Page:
See Bitch Ph.d’s post, arguing why she chose to write her blog anonymously (fear of being caught by a nasty Tribble).
Daniel Drezner responds to Tribble: “The default assumption you should make is that the academy has a lot of people who share the Tribble worldview of the blogosphere. I seriously doubt that any amount of reasoned discourse will alter this worldview. So think very, very, very carefully about the costs and benefits of blogging under one’s own name.”
Robert Farley rips into Tribble: “This is just infuriating. First, a reasonable academic can, and does, understand that different media and different fora call for different kinds of message. Plenty of social scientists publish work in mainstream academic journals AND in policy or professional venues. Publication in the latter neither undermines nor detracts from the former. Sensible academics understand that blog posts, New York Times Op-Eds, and Foreign Affairs articles can and should be interpreted differently than vetted, reviewed work. What they don’t do is rage at a medium that allows unmediated access to the public.”
Scott Hagaman writes “I suppose the moral is that the silence of the academic is golden. “
Easily Distracted (couldn’t find authors name) comments “Tribble’s reasoning isn’t entirely about blogging: it reveals a larger and more typical kind of academic parochialism. Yes, there’s certainly a whiff of pure distaste for blogs. But it’s also not blogs as such, but the decomposition of guild controls over what is verified as legitimate scholarship that they potentially represent. It’s the same attitude that lets other scholars justify opposing electronic publication of journals: all in the name of defending the high standards of peer reviewed publication.”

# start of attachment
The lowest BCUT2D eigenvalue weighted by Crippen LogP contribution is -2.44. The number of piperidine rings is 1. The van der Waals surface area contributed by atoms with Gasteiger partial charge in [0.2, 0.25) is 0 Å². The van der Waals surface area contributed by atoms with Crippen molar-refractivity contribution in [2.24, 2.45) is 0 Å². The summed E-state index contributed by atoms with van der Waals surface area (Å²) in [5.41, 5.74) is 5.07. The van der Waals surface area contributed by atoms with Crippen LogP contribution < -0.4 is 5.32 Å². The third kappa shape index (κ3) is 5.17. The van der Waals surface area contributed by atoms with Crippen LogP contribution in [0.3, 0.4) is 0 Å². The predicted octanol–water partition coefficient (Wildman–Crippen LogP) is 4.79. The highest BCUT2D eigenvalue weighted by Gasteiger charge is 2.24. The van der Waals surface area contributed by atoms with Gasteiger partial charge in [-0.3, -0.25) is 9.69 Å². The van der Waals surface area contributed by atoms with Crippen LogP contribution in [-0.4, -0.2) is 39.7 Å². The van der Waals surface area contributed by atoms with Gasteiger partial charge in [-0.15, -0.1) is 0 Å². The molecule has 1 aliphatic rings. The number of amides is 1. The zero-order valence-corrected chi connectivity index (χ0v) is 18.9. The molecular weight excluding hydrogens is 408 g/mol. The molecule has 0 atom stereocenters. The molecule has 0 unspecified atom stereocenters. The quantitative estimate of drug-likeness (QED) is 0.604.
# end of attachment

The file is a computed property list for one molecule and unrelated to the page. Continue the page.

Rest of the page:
Stephen Downes writes:
“It’s ironic to see this author warning about your blog making you look like an idiot without any warning about doing the same in a column for the Chronicle. That is probably why the article is published under a pseudonym.”
“So anyway, Ivan the Tribble has taken the trouble to disabuse the millions of us who blog of the notion that applying for a job is about standing out, presenting one’s self as a human being, or representing one’s self outside of the highly conventionalized genres of the application dossier”
So is it meaningful to discuss this disciplinary control as a kind of symbolic violence?
Will the internet and new communication technologies “revolutionize” a somewhat stale academia? Or will our public voices be burried in tribbles?
Am I destroying my future job options? I don’t think so. I believe that where I stray, people will let me know, and I’ll be better off for it.
Tribble follows up on the discussion, and the outrage I’ve touched on in the quotes above, in his article “They Shoot Messengers Don’t They?”. “As my original column made clear (and many amid the outcry reiterated) when it comes to blogging, I just don’t “get it.” That’s right, I don’t. Many in the tenured generation don’t, and they’ll be sitting on hiring committees for years to come.”
So my advice to him is to do what anthropologists do, compliment your understanding with the experience of participation. Try it out first Mr Tribble!